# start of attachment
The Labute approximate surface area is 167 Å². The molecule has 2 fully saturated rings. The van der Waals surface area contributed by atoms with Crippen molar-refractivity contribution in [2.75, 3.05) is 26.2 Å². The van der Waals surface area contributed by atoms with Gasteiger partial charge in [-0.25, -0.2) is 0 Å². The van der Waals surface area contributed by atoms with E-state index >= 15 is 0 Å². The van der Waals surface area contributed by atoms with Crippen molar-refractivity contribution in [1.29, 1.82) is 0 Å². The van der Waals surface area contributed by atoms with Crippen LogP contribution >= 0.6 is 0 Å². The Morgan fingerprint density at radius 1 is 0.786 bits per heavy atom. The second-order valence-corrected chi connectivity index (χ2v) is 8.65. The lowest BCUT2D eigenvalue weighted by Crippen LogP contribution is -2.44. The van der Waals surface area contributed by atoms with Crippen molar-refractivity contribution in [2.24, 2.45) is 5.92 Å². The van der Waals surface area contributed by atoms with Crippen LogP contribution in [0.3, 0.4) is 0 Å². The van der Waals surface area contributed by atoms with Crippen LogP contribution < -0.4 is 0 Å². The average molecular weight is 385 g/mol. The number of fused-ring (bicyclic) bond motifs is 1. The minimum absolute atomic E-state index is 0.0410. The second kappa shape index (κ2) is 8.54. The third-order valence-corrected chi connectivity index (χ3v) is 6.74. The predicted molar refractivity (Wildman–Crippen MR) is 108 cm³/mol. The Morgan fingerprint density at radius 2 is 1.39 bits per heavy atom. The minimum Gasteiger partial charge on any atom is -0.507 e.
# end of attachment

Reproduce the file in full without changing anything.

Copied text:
The Labute approximate surface area is 167 Å². The molecule has 2 fully saturated rings. The van der Waals surface area contributed by atoms with Crippen molar-refractivity contribution in [2.75, 3.05) is 26.2 Å². The van der Waals surface area contributed by atoms with Gasteiger partial charge in [-0.25, -0.2) is 0 Å². The van der Waals surface area contributed by atoms with E-state index >= 15 is 0 Å². The van der Waals surface area contributed by atoms with Crippen molar-refractivity contribution in [1.29, 1.82) is 0 Å². The van der Waals surface area contributed by atoms with Crippen LogP contribution >= 0.6 is 0 Å². The Morgan fingerprint density at radius 1 is 0.786 bits per heavy atom. The second-order valence-corrected chi connectivity index (χ2v) is 8.65. The lowest BCUT2D eigenvalue weighted by Crippen LogP contribution is -2.44. The van der Waals surface area contributed by atoms with Crippen molar-refractivity contribution in [2.24, 2.45) is 5.92 Å². The van der Waals surface area contributed by atoms with Crippen LogP contribution in [0.3, 0.4) is 0 Å². The van der Waals surface area contributed by atoms with Crippen LogP contribution < -0.4 is 0 Å². The average molecular weight is 385 g/mol. The number of fused-ring (bicyclic) bond motifs is 1. The minimum absolute atomic E-state index is 0.0410. The second kappa shape index (κ2) is 8.54. The third-order valence-corrected chi connectivity index (χ3v) is 6.74. The predicted molar refractivity (Wildman–Crippen MR) is 108 cm³/mol. The Morgan fingerprint density at radius 2 is 1.39 bits per heavy atom. The minimum Gasteiger partial charge on any atom is -0.507 e.